Contested Futures: U.S. Labor after Keystone XL

By Sean Sweeney - Trade Unions for Energy Democracy, May 12, 2016

Originally published in New Labor Forum. Download PDF

The extraordinary story of the political battle over the Keystone XL (KXL) pipeline that began in the summer of 2011 came to an end when President Obama finally rejected the project on November 6, 2015. President Obama’s decision was met with anger and derision from many unions in the Building Trades—known in labor as simply the Trades—but was a cause for reserved celebration for the handful of unions that opposed the project.

Time to Kiss and Make Up?

Labor’s part in the fight over KXL was lazily portrayed in the mainstream media in “here we go again” jobs versus environment terms. But this was no ordinary squabble, and there are no plans for a “group hug” moment of reconciliation for the principal officers of a number of key unions now that the saga is seemingly over.

KXL could be a precursor to a more protracted and serious union leadership-level dispute in the years ahead. Referring to the split in labor over KXL, the pro-pipeline president of Laborers’ International Union of North America (LiUNA) Terry O’Sullivan said in early 2013,

That divide is as deep and wide as the Grand Canyon. We’re repulsed by some of our supposed brothers and sisters lining up with job killers like the Sierra Club and the Natural Resources Defense Council to destroy the lives of working men and women.[2]

Can future KXL-like fights be avoided? Yes, but it will require that certain unions rethink their relationship to coal, oil, and gas industry groups and take the lead in driving a different conversation about “extractionism,” energy, and climate change.

Can the Climate Movement Break Free From the 'Jobs vs. Environment' Debate?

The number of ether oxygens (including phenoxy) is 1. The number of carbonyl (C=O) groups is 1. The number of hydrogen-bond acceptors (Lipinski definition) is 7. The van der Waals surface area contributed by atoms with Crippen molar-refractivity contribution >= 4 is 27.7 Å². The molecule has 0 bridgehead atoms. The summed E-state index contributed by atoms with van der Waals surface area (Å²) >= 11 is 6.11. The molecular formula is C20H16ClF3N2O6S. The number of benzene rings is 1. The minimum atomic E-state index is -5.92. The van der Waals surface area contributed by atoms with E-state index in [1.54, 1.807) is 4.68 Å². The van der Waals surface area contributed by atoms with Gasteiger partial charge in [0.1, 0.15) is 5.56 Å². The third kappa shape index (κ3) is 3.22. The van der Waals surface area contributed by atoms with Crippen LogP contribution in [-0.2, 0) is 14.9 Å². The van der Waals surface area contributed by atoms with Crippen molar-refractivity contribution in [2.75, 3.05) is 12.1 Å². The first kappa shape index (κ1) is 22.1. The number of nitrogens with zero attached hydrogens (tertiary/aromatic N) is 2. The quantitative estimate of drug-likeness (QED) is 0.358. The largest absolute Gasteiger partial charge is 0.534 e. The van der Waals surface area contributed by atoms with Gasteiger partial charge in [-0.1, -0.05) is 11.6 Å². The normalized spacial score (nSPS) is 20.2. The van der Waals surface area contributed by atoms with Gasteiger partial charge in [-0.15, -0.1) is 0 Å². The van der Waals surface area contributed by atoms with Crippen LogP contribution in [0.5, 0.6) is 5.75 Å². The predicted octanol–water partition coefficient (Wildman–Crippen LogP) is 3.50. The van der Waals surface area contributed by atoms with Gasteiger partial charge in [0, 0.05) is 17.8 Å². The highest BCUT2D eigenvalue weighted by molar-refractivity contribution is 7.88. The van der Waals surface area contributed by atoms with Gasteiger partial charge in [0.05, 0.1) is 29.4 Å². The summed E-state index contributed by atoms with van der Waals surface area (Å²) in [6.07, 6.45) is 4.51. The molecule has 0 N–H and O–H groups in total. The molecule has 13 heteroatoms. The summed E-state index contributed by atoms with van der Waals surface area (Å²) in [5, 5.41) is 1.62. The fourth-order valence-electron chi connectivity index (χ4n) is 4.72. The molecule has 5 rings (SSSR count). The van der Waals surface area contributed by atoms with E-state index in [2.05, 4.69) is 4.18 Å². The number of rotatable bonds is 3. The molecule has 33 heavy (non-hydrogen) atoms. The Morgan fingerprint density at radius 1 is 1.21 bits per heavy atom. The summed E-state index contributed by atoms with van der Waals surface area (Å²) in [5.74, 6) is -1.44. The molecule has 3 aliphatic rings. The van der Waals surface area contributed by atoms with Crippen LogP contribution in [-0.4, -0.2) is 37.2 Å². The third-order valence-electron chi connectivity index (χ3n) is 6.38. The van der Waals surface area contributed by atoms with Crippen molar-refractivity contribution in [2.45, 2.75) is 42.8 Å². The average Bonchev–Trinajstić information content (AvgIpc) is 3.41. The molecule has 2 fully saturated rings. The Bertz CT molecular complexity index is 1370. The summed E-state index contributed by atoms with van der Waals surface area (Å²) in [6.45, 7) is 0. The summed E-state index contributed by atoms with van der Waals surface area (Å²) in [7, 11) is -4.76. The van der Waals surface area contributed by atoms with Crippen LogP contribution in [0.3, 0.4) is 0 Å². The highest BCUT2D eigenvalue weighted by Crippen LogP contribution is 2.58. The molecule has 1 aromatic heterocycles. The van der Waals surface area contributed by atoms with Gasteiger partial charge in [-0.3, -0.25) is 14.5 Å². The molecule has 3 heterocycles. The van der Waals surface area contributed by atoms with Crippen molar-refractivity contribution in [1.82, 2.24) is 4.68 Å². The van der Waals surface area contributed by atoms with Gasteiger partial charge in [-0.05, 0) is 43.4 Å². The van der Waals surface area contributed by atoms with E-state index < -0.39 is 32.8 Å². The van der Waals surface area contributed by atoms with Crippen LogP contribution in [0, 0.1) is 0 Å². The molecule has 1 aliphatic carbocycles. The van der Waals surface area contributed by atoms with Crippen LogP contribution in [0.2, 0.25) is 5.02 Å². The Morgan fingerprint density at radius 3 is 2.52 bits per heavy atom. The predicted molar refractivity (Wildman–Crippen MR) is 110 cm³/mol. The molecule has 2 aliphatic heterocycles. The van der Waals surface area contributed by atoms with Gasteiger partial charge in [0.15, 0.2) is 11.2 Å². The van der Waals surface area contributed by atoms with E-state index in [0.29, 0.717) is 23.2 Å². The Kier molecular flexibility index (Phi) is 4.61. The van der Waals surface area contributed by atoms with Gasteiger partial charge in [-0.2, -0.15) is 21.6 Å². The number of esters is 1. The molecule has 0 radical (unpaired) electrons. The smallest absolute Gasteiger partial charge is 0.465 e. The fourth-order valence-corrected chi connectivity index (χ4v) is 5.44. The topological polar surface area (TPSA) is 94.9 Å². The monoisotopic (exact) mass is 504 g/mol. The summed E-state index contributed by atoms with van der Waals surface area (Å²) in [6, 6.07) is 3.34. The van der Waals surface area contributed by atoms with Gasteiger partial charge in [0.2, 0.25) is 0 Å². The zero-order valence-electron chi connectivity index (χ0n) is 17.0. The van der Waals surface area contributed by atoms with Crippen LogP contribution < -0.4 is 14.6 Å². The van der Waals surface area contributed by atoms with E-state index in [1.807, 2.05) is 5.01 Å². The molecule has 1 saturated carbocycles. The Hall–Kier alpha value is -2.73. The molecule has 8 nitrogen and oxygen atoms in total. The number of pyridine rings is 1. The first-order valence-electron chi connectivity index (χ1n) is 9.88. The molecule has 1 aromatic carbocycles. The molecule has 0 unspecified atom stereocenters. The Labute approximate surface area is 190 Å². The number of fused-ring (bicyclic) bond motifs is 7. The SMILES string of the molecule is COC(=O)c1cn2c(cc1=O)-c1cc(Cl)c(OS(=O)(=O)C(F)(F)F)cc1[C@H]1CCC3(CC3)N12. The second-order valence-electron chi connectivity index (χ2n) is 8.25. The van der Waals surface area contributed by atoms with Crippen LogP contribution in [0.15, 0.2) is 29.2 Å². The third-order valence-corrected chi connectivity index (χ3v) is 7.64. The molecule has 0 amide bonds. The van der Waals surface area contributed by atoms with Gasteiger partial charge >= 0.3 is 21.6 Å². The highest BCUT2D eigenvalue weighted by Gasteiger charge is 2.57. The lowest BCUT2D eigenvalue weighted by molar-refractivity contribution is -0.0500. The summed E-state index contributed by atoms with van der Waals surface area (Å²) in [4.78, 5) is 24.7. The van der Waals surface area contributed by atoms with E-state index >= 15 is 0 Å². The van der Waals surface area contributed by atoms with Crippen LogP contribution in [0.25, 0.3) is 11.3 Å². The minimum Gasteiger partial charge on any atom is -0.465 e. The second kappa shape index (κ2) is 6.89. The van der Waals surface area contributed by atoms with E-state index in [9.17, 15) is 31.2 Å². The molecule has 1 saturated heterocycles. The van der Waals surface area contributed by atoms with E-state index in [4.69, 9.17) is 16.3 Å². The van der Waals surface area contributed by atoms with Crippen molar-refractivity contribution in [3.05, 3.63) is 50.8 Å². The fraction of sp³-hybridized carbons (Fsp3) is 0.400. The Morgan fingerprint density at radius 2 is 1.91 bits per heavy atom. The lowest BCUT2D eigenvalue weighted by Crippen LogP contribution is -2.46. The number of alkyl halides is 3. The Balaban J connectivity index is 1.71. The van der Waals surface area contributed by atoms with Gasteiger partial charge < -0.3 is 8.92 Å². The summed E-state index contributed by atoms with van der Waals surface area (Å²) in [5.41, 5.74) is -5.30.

By Kate Aronoff - Common Dreams, April 30, 2016

For two weeks this May, organizers across 12 countries will participate in Break Free 2016, an open-source invitation to encourage “more action to keep fossil fuels in the ground and an acceleration in the just transition to 100 percent renewable energy.” Many of the month’s events — pulled together by 350.org and a slew of groups around the world — are set to take place within ongoing campaigns to shut down energy infrastructure, targeting “some of the most iconic and dangerous fossil fuel projects all over the world” with civil disobedience.

The Break Free site’s opening page invites viewers to “join a global wave of resistance to keep coal, oil and natural gas in the ground.” And that’s where some unions have taken issue.

The United Steelworkers, or USW, this week released a response. “Short-sighted and narrow-focused activities like 350.org’s ‘Break Free’ actions,” they write, “make it much more challenging to work together to create and envision a clean energy economy.” Three of the locations targeted — in Pennsylvania, Indiana and Washington — are USW-represented refineries. The union argues that, despite record growth in renewables, the economy will continue to be reliant on fossil fuels for some time. “Shutting down a handful of refineries in the United States,” they say, “would lead to massive job loss in refinery communities, increased imports of refined oil products, and ultimately no impact on global carbon emissions.” Rather, refineries and their workers should be brought into the clean energy economy.

The statement ends arguing that, “We can’t choose between good jobs or a healthy environment. If we don’t have both, we’ll have neither.” In more familiar terms, Breaking Free — for the USW — sounds like a case of jobs versus the environment.

While similar releases are standard fare for other unions, the 30,000-member USW is one of the country’s most progressive — even when it comes to environmental issues.

“People assume that because we’re an industrial union that our leadership doesn’t care about the environment,” Roxanne Brown told me. “Nothing could be further from the truth.”

Brown is the assistant legislative director at USW, and emphasized the union’s long history of work on environmental issues. The USW hosted a conference in support of air pollutant regulations in the late 1960s, early on rejecting the kind of weaponized jobs versus environment rhetoric that has cropped up around the Keystone XL pipeline and other extraction fights.